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Maryland Hunger Solutions Urges Congress to Make Healthy School Meals for All Permanent
BALTIMORE —March 13, 2023 — With most Maryland schools back to in-person learning and offering breakfast and lunch at no cost to all of their students, participation in school meals grew dramatically during the 2021–2022 school year, greatly surpassing participation prior to pandemic, according to a report released by the Food Research & Action Center (FRAC) during National School Breakfast Week (March 6–10, 2023).
FRAC’s The Reach of Breakfast and Lunch During the 2021–2022 School Year reveals 265,028 children in Maryland received breakfast, and 477, 460 children received lunch on an average day during the 2021–2022 school year — an increase of 73% of children for breakfast, and 211% for lunch compared to the previous year.
Nationwide, FRAC’s report reveals that just over 15.5 million children received a breakfast, and 29.9 million children received a lunch on an average day during the 2021–2022 school year — an increase of 1.6 million children (11.2 percent) for breakfast, and 10.1 million (51.1 percent) for lunch compared to the previous year, and slightly above participation prior to the COVID-19 pandemic.
“This sharp increase in participation demonstrates what is possible when meals are provided to all students at no charge and children are back in school,” said Michael J. Wilson, Director, Maryland Hunger Solutions. “Our state legislature must build on this lesson learned and make healthy school meals for all a permanent reality for all children across the state.”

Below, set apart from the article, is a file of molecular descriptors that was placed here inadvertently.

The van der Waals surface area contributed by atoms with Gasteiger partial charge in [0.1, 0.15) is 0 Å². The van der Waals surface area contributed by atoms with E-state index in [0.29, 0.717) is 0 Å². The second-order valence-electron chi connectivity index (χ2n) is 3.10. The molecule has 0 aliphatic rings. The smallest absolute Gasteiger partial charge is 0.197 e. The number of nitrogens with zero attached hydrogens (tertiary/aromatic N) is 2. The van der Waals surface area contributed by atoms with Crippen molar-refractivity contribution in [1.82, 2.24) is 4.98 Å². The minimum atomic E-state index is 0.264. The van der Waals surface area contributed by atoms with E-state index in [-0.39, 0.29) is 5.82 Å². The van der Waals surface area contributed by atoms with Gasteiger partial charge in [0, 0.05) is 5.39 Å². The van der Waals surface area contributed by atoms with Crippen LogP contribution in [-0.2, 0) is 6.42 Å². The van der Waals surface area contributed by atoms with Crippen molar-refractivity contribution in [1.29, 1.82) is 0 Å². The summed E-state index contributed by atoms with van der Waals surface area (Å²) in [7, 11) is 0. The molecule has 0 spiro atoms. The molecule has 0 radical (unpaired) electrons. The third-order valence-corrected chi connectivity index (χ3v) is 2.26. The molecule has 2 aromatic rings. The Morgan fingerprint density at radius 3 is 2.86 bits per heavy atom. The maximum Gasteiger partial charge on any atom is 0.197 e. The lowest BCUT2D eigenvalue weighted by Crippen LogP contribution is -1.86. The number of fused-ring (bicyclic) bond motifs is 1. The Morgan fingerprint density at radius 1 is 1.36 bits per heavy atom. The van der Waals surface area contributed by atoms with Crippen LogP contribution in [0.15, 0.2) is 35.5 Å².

Momentum for healthy school meals for all students is building in Maryland, with legislation introduced to reduce hunger and bolster the health and learning of children across the state. We have a critical opportunity to make free school meals for all a permanent reality for all Maryland students.
At the onset of the pandemic, schools shuttered and participation in school meals dropped. Congress gave the U.S. Department of Agriculture the authority to issue nationwide child nutrition waivers through the Families First Coronavirus Response Act to provide the flexibilities needed during the pandemic to help reduce child hunger by maintaining school meal participation, most importantly the ability to offer free meals to all students. Unfortunately, these waivers are not available this school year, and Maryland is already reporting a drop in the number of meals being served during the 2022–2023 school year.
“If we wish to maintain these high levels of participation and ensure that children in Maryland have the nutrition they need to achieve in school, we need Congress to make additional investments in School Nutrition Programs,” said Wilson.
The education and health benefits of participating in school meals are numerous, and more children participate when breakfasts and lunches are available to them at no cost.
Healthy School Meals for All also reduces stigma, ends unpaid school meal debt, and eases financial burdens on schools.
Join Maryland Hunger Solutions in raising your hand for Healthy School Meals for All.
About Food Research & Action Center
The Food Research & Action Center improves the nutrition, health, and well-being of people struggling against poverty-related hunger in the United States through advocacy, partnerships, and by advancing bold and equitable policy solutions. To learn more, visit FRAC.org and follow us on Twitter, Facebook, and Instagram.